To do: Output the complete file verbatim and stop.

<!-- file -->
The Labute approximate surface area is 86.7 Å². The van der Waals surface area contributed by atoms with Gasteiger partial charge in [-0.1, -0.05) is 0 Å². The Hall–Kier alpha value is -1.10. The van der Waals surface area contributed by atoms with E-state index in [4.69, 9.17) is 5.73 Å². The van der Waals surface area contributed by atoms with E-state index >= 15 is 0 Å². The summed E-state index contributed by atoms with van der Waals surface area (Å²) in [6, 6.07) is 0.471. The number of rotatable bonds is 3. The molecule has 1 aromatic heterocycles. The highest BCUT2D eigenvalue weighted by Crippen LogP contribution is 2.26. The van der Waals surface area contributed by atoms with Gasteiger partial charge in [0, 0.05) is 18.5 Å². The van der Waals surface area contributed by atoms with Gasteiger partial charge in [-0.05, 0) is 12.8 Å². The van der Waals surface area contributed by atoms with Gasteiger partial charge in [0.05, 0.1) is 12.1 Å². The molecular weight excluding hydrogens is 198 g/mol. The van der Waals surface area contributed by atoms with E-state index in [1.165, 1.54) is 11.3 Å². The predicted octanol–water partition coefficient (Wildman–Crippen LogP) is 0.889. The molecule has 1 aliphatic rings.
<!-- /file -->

The Labute approximate surface area is 86.7 Å². The van der Waals surface area contributed by atoms with Gasteiger partial charge in [-0.1, -0.05) is 0 Å². The Hall–Kier alpha value is -1.10. The van der Waals surface area contributed by atoms with E-state index in [4.69, 9.17) is 5.73 Å². The van der Waals surface area contributed by atoms with E-state index >= 15 is 0 Å². The summed E-state index contributed by atoms with van der Waals surface area (Å²) in [6, 6.07) is 0.471. The number of rotatable bonds is 3. The molecule has 1 aromatic heterocycles. The highest BCUT2D eigenvalue weighted by Crippen LogP contribution is 2.26. The van der Waals surface area contributed by atoms with Gasteiger partial charge in [0, 0.05) is 18.5 Å². The van der Waals surface area contributed by atoms with Gasteiger partial charge in [-0.05, 0) is 12.8 Å². The van der Waals surface area contributed by atoms with Gasteiger partial charge in [0.05, 0.1) is 12.1 Å². The molecular weight excluding hydrogens is 198 g/mol. The van der Waals surface area contributed by atoms with E-state index in [1.165, 1.54) is 11.3 Å². The predicted octanol–water partition coefficient (Wildman–Crippen LogP) is 0.889. The molecule has 1 aliphatic rings.